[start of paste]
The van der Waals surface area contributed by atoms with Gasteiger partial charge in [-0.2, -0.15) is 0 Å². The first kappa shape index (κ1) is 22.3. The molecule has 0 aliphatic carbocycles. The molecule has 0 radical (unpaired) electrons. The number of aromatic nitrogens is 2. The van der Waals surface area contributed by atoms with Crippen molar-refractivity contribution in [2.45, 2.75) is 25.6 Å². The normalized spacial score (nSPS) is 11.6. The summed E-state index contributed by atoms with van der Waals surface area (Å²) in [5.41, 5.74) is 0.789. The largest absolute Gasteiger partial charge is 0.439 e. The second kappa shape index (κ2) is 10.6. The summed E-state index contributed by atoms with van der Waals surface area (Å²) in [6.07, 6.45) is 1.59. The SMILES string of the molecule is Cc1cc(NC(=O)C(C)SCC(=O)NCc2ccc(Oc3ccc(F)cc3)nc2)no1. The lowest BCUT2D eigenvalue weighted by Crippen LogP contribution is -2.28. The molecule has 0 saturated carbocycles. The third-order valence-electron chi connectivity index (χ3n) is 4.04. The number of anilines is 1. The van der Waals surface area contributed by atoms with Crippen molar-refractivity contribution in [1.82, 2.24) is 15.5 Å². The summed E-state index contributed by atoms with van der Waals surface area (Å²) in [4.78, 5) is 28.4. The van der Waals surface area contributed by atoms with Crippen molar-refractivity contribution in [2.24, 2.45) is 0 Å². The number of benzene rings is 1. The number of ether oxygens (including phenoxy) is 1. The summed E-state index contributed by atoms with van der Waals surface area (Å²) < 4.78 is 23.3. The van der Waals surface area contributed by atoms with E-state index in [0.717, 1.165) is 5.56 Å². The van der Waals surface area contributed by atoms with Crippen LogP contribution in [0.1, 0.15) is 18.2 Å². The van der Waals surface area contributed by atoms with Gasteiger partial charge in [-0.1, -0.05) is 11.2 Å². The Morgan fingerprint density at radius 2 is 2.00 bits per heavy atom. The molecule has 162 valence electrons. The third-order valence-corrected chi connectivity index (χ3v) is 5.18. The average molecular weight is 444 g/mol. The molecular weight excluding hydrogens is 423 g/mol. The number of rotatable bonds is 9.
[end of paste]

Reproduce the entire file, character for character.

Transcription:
The van der Waals surface area contributed by atoms with Gasteiger partial charge in [-0.2, -0.15) is 0 Å². The first kappa shape index (κ1) is 22.3. The molecule has 0 aliphatic carbocycles. The molecule has 0 radical (unpaired) electrons. The number of aromatic nitrogens is 2. The van der Waals surface area contributed by atoms with Crippen molar-refractivity contribution in [2.45, 2.75) is 25.6 Å². The normalized spacial score (nSPS) is 11.6. The summed E-state index contributed by atoms with van der Waals surface area (Å²) in [5.41, 5.74) is 0.789. The largest absolute Gasteiger partial charge is 0.439 e. The second kappa shape index (κ2) is 10.6. The summed E-state index contributed by atoms with van der Waals surface area (Å²) in [6.07, 6.45) is 1.59. The SMILES string of the molecule is Cc1cc(NC(=O)C(C)SCC(=O)NCc2ccc(Oc3ccc(F)cc3)nc2)no1. The lowest BCUT2D eigenvalue weighted by Crippen LogP contribution is -2.28. The molecule has 0 saturated carbocycles. The third-order valence-electron chi connectivity index (χ3n) is 4.04. The number of anilines is 1. The van der Waals surface area contributed by atoms with Crippen molar-refractivity contribution in [1.82, 2.24) is 15.5 Å². The summed E-state index contributed by atoms with van der Waals surface area (Å²) in [4.78, 5) is 28.4. The van der Waals surface area contributed by atoms with Crippen molar-refractivity contribution in [2.24, 2.45) is 0 Å². The number of benzene rings is 1. The number of ether oxygens (including phenoxy) is 1. The summed E-state index contributed by atoms with van der Waals surface area (Å²) < 4.78 is 23.3. The van der Waals surface area contributed by atoms with E-state index in [0.717, 1.165) is 5.56 Å². The van der Waals surface area contributed by atoms with Crippen LogP contribution in [0.1, 0.15) is 18.2 Å². The van der Waals surface area contributed by atoms with Gasteiger partial charge in [-0.1, -0.05) is 11.2 Å². The Morgan fingerprint density at radius 2 is 2.00 bits per heavy atom. The molecule has 162 valence electrons. The third-order valence-corrected chi connectivity index (χ3v) is 5.18. The average molecular weight is 444 g/mol. The molecular weight excluding hydrogens is 423 g/mol. The number of rotatable bonds is 9.